Wales’ health minister should “get a grip” on coronavirus testing, a Plaid Cymru member of the Senedd (MS) and GP has said.
People trying to get tests have spoken of their frustration over the length of time to book and distance to travel.
South Wales West MS Dr Dai Lloyd said Vaughan Gething had “opted into this UK system” so “can’t say ‘it’s not my fault, it is all down to UK’.”
Mr Gething has described UK lab issues as “unacceptable”.
He told Claire Summers on BBC Radio Wales: “It is a point of real frustration for people across Wales and indeed other parts of the UK.”
He said there would be up to five extra mobile testing units this week to deal with hotspots, additional lanes at drive-through centres and there were plans to run tests through Public Health Wales laboratories.
He said he and the Scottish health minister had jointly written a letter to UK Health Secretary Matt Hancock asking for an urgent discussion about how quickly issues would be resolved.
‘It’s someone else’s fault’
Dr Lloyd, who is chair of the Senedd’s health committee, suggested a system where people book a Covid test through their GP rather than online.
He told BBC Radio Wales he was “extremely concerned because we seem to seeing a resurgence now of the virus”.
“We’re running out of testing kits in a situation that is run by private companies that have no link to the NHS,” he said.
When asked if GPs would be better running the system he said: “I think so, basically… as a public service, you have an issue, you go and see your GP, she or he sorts out the test, he or she sorts out the result and sorts you out.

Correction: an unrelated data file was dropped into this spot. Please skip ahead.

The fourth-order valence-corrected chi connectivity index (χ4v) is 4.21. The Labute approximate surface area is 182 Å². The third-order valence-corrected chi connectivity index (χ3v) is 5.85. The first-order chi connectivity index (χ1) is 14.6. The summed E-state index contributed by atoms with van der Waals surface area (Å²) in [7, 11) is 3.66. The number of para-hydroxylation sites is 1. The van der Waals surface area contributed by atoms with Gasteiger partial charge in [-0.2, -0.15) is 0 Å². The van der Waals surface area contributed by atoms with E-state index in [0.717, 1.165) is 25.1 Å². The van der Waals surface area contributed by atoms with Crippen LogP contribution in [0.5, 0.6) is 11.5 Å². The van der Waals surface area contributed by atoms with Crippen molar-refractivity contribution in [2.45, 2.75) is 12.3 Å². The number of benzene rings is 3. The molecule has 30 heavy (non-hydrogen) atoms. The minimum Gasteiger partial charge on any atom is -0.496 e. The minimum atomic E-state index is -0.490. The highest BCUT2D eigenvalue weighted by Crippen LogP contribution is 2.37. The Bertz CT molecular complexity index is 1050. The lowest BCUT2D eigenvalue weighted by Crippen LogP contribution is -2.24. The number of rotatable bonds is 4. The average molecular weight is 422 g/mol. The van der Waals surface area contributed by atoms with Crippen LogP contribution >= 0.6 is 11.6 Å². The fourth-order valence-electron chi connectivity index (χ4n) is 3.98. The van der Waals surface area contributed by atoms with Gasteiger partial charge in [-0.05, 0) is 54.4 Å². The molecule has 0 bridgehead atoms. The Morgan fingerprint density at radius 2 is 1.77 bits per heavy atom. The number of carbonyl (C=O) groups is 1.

“We’ve fragmented the system now and there’s lots of people involved.”
He added: “It’s a very complicated new private system overlaid on top of our usual NHS provision…
“Its impossible as opposition politicians to scrutinise exactly what’s going on because everyone says it’s someone else’s fault.”
What’s been going wrong?
The UK government’s testing system – part of its test, track and trace operation which Prime Minister Boris Johnson promised would be “world-beating” – has faced criticism in recent weeks.
A surge in demand for coronavirus tests has led to local shortages, with many people reporting problems with getting online bookings and being directed to test sites hundreds of miles from their homes.
On Monday, one testing site in Abercynon, Rhondda Cynon Taff, reportedly ran out of kits.
An official at the site told BBC Wales it had closed for a few hours while they fetched more tests from Swansea.
The large Lighthouse laboratories run by the government to analyse test swabs from all the UK nations have been under strain to process them all.
There seem to be enough testing sites but there are bottlenecks in the labs for processing the swabs and that is why test slots are limited, BBC health editor Hugh Pym said.
A Welsh Government spokeswoman said: “The problems people have been experiencing when trying to book a test are directly related to the ongoing UK-wide issues with the Lighthouse Lab system, which we urgently need to see resolved at a UK level.
“The health minister [in Wales] has repeatedly raised this with the [UK government’s] secretary of state for health.
“We are moving as much NHS Wales testing capacity as we can into areas where testing is needed the most, as well as taking urgent action to switch over testing facilities to Welsh laboratories to further increase capacity while the UK government resolves these issues with the Lighthouse Lab system.”